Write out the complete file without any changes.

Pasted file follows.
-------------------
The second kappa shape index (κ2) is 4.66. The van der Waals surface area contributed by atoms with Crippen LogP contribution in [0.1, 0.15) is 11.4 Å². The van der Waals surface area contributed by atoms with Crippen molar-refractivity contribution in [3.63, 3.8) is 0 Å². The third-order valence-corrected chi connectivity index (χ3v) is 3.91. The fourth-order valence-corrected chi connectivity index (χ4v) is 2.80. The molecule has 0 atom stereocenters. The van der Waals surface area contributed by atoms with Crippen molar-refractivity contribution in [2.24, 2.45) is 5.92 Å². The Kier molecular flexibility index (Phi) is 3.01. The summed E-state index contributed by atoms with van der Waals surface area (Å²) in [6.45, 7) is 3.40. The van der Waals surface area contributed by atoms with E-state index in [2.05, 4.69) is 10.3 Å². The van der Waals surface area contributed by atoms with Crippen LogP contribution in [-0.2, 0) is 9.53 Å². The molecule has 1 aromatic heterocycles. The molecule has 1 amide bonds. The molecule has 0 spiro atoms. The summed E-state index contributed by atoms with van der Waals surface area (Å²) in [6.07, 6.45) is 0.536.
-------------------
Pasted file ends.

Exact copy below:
The second kappa shape index (κ2) is 4.66. The van der Waals surface area contributed by atoms with Crippen LogP contribution in [0.1, 0.15) is 11.4 Å². The van der Waals surface area contributed by atoms with Crippen molar-refractivity contribution in [3.63, 3.8) is 0 Å². The third-order valence-corrected chi connectivity index (χ3v) is 3.91. The fourth-order valence-corrected chi connectivity index (χ4v) is 2.80. The molecule has 0 atom stereocenters. The van der Waals surface area contributed by atoms with Crippen molar-refractivity contribution in [2.24, 2.45) is 5.92 Å². The Kier molecular flexibility index (Phi) is 3.01. The summed E-state index contributed by atoms with van der Waals surface area (Å²) in [6.45, 7) is 3.40. The van der Waals surface area contributed by atoms with E-state index in [2.05, 4.69) is 10.3 Å². The van der Waals surface area contributed by atoms with Crippen LogP contribution in [-0.2, 0) is 9.53 Å². The molecule has 1 aromatic heterocycles. The molecule has 1 amide bonds. The molecule has 0 spiro atoms. The summed E-state index contributed by atoms with van der Waals surface area (Å²) in [6.07, 6.45) is 0.536.